You may remember the famous image of Princess Dianna walking through a live landmine site in Angola in 1997. Her efforts drew international attention to the plight of communities recovering from war.
The United Nations (UN) subsequently announced the Anti-Personnel Mine Ban Treaty to eradicate and stop their use and production. The UN International Day for Mine Awareness and Assistance in Mine Action is now on 4 April.
But landmines remain a global humanitarian issue. More than 100 million active landmines exist worldwide. Anti-personnel mines kill or maim about 6500 people each year. Most are civilian casualties, and more than half are children.
Enduring legacy of war
The detection and destruction of landmines is critical for communities to safely recover and thrive after conflict.
These enduring explosive remnants of war inhibit freedom of movement. They can limit access to food, water, schools, hospitals, and shelter, which jeopardises the safe recovery and return of civilian populations.
Slow and steady
Clearing minefields is slow, laborious, and hazardous work. Traditional detection methods use metal detectors and ground penetrating radar. But even used in combination these methods are far from perfect. For instance, only one in 30 detections results in a positive landmine find.
Metal detectors struggle to distinguish between metal signals from a landmine and other inert objects, like shrapnel and other discarded metallic rubbish. The only way to determine the source is to excavate the item.
As a result, it takes time to carefully examine and treat each signal as a potential explosive threat. It is estimated about 117,000 mines are cleared each year. While this is a mighty result, millions more await detection and clearance.
Having a more accurate method of detection would speed up the rates of landmine clearance. And make it safer for people undertaking demining work and the communities they work in.
Technology to detect explosives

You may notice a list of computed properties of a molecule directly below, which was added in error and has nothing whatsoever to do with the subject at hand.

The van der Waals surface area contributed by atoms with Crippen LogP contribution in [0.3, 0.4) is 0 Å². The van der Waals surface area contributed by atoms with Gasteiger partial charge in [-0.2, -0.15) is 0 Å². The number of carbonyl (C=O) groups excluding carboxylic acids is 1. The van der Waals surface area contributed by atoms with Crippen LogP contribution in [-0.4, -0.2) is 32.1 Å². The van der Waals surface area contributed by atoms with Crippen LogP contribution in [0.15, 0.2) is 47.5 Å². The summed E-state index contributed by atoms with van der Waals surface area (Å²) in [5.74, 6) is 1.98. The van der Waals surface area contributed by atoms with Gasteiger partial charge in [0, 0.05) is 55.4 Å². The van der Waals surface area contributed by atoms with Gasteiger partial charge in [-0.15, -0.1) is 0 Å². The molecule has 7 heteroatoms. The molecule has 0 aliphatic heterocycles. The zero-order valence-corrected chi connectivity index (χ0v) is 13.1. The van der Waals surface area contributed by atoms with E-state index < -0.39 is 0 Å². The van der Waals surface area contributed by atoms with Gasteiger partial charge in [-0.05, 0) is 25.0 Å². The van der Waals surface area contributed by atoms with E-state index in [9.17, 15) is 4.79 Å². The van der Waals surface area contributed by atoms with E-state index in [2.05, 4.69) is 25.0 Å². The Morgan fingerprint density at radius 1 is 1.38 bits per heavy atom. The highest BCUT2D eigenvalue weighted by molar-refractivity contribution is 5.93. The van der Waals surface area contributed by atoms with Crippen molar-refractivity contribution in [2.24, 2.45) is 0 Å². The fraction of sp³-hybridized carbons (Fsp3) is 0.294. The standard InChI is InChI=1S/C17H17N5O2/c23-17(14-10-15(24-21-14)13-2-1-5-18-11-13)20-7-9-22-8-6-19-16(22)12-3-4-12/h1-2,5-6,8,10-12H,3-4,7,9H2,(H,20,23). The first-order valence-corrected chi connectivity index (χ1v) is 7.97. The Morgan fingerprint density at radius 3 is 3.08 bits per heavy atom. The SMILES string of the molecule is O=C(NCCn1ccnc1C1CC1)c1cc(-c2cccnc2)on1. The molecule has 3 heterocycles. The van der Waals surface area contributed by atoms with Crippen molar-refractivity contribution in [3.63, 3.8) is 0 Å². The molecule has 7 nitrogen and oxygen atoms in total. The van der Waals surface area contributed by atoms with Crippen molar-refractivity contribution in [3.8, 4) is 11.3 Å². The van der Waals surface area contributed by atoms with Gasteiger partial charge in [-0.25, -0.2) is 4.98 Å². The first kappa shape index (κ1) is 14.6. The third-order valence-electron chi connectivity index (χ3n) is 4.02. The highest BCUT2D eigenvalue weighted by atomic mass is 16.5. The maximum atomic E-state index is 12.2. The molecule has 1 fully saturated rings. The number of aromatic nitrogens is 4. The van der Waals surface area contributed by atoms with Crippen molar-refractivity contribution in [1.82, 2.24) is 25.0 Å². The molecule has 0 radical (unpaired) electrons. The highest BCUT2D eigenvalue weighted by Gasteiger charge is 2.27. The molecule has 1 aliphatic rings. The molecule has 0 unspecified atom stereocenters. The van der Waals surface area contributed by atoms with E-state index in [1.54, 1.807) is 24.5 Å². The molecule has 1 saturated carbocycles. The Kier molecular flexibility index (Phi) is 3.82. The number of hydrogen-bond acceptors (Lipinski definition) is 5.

We developed a new technology that can detect the molecular signature of explosives used in landmines.
The new landmine detector is based on magnetic resonance (MR) technologies we originally developed for bulk ore sorting in the mining sector. It is similar to MRI technologies used in medical imaging.
The detector uses radio frequency pulses and measures how the radio waves interact with atoms and molecules. The returning radio signal to the detector corresponds to a distinctive molecular signature from the landmine explosive. This approach makes it much more reliable.
New Australian company helping global humanitarian demining
We joined with venture builder RFC Ambrian to establish a new Aussie company, MRead, to bring this more reliable and cost-effective landmine detection method to landmine-affected countries globally.
MRead is developing a hand-held MR device, similar to a metal detector. The heightened accuracy of these devices means false signals are less likely detected, a problem that slowed down the metal detection and clearance process.
Additionally, MRead plans to work with demining charities around the world to deploy this technology in the field.
One of their first partners is the HALO Trust (Hazardous Area Life-support Organization), an NGO that carries out mine clearance activities around the world. The first hand-held detectors with the HALO Trust are expected to be deployed to landmine-affected regions in Southeast Asia in 2024.